Biography of Leon Gellert
Leon Maxwell Gellert was born in 1892 and educated in Adelaide, Australia.His Grandparents were Hungarian immigrants. Leon was regularly beaten by his Father James, so at the age of 17 he began a course of self-defence lessons, which were to prove useful when, one day his father attacked him with a heavy piece of timber, James Gellert was thrown on his back. Leon, after leaving school worked for a time as a pupil-teacher until he enlisted as a private in 10th AIF. On October 22 1914, Gellert and the 10th Battalion set off for Egypt. Corporal Gellert became drunk for the first time in his life, on Melbourne Bitter whilst sailing on the Indian Ocean.
Gellert resumed writing poetry after arriving in Cairo; his output grew once the 10th set off for the Dardanelles. For seven weeks, his battalion was kept in reserve on their troop ship before being ordered to land at Ari Burnu beach at dawn on April 25.
Gellert survived nine weeks on Gallipoli before coming down with dysentery. He had to be evacuated to Malta, where he contracted typhoid and was sent to England to convalesce. This is where most of his poems were written, including
The Last to Leave. After collapsing into a coma that doctors suspected was epileptic, Gellert was discharged as medically unfit on June 30, 1916. Amazingly, he re-enlisted in November, only to be discharged four days later when his medical record was uncovered.
After the death of his wife Kathleen in 1969 in Sydney he moved back to Adelaide where he died on 22nd August 1977.
This page is based on the copyrighted Wikipedia Leon Gellert; it is used under the Creative Commons Attribution-ShareAlike 3.0 Unported License. You may redistribute it, verbatim or modified, providing that you comply with the terms of the CC-BY-SA.
Leon Gellert Poems
There’s a lonely stretch of hillocks: There’s a beach asleep and drear: There’s a battered broken fort beside the sea. There are sunken trampled graves:
The Last To Leave
The guns were silent, and the silent hills had bowed their grasses to a gentle breeze I gazed upon the vales and on the rills, And whispered, "What of these?' and "What of these?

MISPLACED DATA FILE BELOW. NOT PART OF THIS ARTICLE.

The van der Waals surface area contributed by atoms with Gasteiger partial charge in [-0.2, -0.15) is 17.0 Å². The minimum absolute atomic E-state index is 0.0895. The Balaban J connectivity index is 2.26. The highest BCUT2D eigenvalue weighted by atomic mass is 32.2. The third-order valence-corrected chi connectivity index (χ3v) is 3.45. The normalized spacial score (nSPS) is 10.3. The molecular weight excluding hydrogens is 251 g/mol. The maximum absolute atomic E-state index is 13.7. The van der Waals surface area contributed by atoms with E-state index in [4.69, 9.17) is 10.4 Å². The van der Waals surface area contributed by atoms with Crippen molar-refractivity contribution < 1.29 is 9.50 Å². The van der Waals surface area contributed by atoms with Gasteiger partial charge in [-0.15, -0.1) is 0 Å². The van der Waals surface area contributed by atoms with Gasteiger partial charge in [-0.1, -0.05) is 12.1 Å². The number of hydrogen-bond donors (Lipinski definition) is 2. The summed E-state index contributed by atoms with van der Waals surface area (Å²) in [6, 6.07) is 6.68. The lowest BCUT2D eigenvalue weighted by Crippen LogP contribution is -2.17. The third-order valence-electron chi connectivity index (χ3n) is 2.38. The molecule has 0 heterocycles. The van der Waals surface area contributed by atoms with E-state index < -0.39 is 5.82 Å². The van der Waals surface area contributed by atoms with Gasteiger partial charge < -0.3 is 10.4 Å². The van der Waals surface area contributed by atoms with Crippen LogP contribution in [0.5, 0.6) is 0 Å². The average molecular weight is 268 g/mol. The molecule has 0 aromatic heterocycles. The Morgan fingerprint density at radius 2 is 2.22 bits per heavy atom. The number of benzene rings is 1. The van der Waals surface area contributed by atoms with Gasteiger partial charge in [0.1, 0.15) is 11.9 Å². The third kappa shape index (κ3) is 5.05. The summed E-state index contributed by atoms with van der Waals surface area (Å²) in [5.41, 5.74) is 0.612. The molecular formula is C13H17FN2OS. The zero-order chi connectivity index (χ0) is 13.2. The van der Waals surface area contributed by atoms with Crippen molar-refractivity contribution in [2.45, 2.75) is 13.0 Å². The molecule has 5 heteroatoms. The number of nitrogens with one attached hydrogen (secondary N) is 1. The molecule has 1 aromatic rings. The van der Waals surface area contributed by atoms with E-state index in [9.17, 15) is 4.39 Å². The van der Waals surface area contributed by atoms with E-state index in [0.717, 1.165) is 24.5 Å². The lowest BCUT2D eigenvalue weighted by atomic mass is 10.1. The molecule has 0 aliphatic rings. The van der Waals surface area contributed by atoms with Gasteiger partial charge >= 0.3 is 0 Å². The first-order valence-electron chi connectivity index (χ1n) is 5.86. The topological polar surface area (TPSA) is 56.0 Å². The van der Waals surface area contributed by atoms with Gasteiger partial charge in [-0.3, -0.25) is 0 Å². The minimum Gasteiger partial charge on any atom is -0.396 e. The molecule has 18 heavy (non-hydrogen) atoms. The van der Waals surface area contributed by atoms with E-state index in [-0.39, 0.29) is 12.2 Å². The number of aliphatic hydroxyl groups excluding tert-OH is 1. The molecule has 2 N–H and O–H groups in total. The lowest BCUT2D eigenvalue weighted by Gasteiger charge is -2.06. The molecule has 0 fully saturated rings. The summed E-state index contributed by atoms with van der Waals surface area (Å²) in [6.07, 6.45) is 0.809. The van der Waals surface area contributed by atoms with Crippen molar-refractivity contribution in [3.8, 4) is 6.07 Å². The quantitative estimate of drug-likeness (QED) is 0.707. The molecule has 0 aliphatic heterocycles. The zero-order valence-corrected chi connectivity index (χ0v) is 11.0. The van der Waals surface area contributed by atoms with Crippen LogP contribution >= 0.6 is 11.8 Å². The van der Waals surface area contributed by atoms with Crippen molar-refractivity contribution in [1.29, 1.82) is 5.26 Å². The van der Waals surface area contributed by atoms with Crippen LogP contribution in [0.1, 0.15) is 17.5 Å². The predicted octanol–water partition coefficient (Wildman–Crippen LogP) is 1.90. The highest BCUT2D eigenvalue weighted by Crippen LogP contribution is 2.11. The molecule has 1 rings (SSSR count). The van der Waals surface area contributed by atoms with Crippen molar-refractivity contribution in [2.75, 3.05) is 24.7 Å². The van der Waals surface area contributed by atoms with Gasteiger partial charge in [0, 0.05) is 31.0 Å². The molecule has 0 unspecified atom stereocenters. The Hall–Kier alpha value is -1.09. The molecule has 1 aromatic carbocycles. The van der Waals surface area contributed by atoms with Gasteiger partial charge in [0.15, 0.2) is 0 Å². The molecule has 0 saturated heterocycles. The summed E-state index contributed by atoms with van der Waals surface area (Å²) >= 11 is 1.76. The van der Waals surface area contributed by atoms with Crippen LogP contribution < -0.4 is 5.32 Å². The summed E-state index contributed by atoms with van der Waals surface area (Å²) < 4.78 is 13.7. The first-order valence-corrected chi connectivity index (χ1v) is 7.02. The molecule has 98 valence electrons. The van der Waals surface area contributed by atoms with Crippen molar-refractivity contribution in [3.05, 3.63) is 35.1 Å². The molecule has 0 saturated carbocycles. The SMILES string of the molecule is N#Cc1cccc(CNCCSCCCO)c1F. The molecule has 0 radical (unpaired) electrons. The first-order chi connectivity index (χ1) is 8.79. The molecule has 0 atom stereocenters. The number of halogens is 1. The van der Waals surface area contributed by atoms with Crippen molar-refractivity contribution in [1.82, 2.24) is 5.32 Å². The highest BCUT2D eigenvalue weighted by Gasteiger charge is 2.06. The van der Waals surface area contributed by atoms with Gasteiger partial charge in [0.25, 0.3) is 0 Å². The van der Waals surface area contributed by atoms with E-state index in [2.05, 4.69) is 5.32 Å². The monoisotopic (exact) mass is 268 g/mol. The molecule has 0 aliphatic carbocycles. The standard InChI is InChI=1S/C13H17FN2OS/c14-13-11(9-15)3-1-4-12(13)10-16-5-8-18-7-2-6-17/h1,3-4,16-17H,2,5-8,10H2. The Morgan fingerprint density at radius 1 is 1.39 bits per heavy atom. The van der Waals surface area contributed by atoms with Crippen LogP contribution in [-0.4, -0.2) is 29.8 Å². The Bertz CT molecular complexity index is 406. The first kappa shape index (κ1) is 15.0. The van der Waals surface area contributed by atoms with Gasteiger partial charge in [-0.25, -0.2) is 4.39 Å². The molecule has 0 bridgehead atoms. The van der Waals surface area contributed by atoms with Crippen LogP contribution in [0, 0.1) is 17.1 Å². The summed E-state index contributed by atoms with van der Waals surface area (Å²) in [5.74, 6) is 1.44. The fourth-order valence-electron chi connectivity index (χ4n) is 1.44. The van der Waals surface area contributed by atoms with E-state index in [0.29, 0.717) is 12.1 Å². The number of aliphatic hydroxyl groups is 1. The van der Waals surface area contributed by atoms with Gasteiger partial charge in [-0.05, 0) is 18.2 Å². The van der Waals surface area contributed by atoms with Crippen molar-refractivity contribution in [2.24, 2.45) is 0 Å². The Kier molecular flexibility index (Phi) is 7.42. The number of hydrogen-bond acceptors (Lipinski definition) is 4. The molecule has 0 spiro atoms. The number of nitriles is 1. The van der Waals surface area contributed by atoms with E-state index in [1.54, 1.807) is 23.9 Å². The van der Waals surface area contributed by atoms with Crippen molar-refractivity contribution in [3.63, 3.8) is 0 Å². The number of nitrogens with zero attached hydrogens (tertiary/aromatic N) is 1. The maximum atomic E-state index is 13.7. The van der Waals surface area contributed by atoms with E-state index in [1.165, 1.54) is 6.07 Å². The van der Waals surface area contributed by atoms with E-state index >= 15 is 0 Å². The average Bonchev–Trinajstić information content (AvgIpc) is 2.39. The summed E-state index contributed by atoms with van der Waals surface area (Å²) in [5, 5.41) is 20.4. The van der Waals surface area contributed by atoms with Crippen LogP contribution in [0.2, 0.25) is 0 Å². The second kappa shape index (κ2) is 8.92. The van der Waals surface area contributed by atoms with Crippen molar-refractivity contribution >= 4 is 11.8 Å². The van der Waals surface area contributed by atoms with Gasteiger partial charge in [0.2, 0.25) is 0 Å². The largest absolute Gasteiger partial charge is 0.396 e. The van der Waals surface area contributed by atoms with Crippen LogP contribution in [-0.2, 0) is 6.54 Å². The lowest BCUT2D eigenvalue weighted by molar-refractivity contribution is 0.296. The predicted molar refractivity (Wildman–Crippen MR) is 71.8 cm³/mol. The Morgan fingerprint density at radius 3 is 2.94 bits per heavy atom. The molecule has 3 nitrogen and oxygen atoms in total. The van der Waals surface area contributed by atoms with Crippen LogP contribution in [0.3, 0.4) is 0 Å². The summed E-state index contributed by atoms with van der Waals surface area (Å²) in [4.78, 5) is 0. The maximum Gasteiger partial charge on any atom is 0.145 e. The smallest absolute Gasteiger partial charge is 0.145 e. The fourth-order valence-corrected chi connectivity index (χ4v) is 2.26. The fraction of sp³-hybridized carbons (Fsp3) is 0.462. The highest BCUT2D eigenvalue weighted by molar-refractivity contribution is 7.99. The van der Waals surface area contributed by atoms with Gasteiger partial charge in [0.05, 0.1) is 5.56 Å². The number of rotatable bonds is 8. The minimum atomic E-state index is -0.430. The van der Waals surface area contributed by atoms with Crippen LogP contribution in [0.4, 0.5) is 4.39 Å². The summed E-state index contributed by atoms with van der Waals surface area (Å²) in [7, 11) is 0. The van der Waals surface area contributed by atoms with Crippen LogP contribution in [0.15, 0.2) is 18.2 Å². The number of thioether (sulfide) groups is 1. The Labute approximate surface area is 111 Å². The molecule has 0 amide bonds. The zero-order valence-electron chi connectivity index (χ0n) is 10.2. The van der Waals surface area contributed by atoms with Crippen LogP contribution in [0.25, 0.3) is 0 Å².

A Night Attack
Be still. The bleeding night is in suspense Of watchful agony and coloured thought, And every beating vein and trembling sense,
Long before the dawn breaks With a bird's cry,
We always had to do our work at night. I wondered why we had to be so sly. I wondered why we couldn't have our fight Under the open sky.
The island sleeps,-but it has no delight For em, to whom that sleep has been unkind. My thoughts are long of what seems long ago,
The Attack At Dawn
‘At every cost,’ they said, ‘it must be done.’ They told us in the early afternoon. We sit and wait the coming of the sun
The Jester In The Trench
"That just reminds me of a yarn," he said; And look for the body of Lofty Lane
Bluebeard’s First Wife
I lie by the garden wall, Buried and all alone; The brown camellias fall One by one on the stone.
The world rolls wet with blood, and the skinny hand of Death gropes at the beating heart.
The night has come,, I feel the desert dew, I lie in Afric's sands And breath the night, for night like these are few In other lands;
Waft on, thou upward breeze From the warm south! And on her wayward mouth Imprint my far farewells
A red-roofed house is shining to the skies; A house red-roofed and brilliant in the wind: A house of colour filled with wandering eyes;
A moon upon a moonlit sea To me thou art; And every shining part Of heaven belong to thee;
The Last To Leave
The guns were silent, and the silent hills
had bowed their grasses to a gentle breeze
I gazed upon the vales and on the rills,
And whispered, "What of these?' and "What of these?
These long forgotten dead with sunken graves,
Some crossless, with unwritten memories
Their only mourners are the moaning waves,
Their only minstrels are the singing trees
And thus I mused and sorrowed wistfully